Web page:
When we read this second letter to Timothy, Paul’s beloved son in the faith, we see his willingness to serve in whatever circumstance he found himself and to continue to ask, seek and knock in prayer.

 

Paul’s prayers from the mission field and finally from death row in Mamertine Prison began with the necessity of seeking his master’s intervention in those things over which the apostle had no control. Then through his faith in our Lord’s promise to answer our prayers, Paul’s prayers moved on to certainty.

 

We must remember - Prayer is not simply asking. Prayer is also seeking and knocking. But the answer is invariably the same.

 

"Every one who asks receives, and he who seeks finds, and to him who knocks it will be opened."

 

Asking, Seeking and Knocking – These are the foundations of a productive prayer life. It should be the same with each of us.

 

What is the status of your prayer life?

 

If you called God on your spiritual telephone right now, would he recognize your voice? Or would he need to look at his spiritual telephone call identifier box to see who the voice was coming from. Of course he would recognize your voice. Bill Jones Poem was a good hearted poke, but I find it filled with pointed wisdom in a Cowboy sort 'a way.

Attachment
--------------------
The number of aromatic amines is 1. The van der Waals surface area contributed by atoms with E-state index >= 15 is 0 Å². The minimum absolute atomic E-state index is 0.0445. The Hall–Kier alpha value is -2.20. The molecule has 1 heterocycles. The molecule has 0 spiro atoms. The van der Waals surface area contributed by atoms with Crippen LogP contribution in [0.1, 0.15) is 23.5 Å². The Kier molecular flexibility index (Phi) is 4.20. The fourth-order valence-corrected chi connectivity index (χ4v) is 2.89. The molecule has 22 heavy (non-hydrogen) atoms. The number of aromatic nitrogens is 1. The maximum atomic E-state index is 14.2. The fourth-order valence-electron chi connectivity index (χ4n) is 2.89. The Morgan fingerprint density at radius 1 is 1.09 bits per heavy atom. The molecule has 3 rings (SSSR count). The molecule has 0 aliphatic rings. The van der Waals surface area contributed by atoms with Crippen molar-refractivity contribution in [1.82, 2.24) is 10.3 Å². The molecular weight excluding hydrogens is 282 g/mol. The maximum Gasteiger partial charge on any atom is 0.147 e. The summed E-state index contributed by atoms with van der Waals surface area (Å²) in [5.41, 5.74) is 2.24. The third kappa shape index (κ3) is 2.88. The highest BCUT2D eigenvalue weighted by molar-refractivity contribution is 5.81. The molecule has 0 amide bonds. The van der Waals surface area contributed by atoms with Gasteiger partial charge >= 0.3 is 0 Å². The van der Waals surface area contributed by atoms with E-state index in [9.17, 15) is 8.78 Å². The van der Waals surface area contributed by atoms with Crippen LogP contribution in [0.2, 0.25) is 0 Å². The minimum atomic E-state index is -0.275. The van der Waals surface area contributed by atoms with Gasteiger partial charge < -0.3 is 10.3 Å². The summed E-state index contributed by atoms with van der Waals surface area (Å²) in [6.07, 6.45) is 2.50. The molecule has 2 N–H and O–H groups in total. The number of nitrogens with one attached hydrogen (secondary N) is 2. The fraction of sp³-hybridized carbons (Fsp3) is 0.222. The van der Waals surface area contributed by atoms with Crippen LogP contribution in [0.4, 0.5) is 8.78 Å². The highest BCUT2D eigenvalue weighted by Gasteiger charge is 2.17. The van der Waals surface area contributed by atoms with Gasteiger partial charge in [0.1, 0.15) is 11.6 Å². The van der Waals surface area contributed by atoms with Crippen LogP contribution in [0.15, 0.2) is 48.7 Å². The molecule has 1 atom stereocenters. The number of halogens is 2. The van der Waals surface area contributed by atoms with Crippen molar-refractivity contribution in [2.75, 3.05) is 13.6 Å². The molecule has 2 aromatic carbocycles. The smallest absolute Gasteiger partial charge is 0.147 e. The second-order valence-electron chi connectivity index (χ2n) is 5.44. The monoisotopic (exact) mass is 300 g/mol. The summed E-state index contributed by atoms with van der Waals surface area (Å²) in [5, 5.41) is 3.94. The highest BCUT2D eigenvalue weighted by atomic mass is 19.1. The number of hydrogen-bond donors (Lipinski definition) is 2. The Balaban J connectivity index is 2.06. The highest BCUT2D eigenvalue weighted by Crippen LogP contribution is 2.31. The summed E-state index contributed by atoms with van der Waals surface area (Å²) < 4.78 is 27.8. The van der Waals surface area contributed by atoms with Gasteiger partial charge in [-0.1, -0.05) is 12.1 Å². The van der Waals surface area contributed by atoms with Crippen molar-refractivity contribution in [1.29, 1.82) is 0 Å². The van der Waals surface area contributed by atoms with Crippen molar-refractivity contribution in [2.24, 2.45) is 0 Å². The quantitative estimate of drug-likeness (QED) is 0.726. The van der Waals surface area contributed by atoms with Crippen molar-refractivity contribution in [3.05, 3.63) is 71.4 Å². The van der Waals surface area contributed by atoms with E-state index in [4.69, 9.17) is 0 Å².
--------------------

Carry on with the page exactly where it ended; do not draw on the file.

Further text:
Our father in Heaven wants to have a full relationship with all of us. It is his desire to hear all of our prayer petitions and provide for our needs. The problems of an unfulfilled prayer life are usually related to a silence on our part.

 

Have you asked God’s to provide you with your daily needs yet today?

 

Have you prayed for Christ's Church today, asking God to give us wisdom and strength for the work to be done?

 

Have you knocked in prayer for that lost person you know, seeking the intervention of the Holy Spirit in that person’s life and asking God to open the door for you to witness to them?

 

If that lost person is you, have you prayed the most simple of prayers, asking Christ Jesus to come into your life and be your Lord? Do you know if you do that, no seeking or knocking will be required only the simple asking for forgiveness of sin?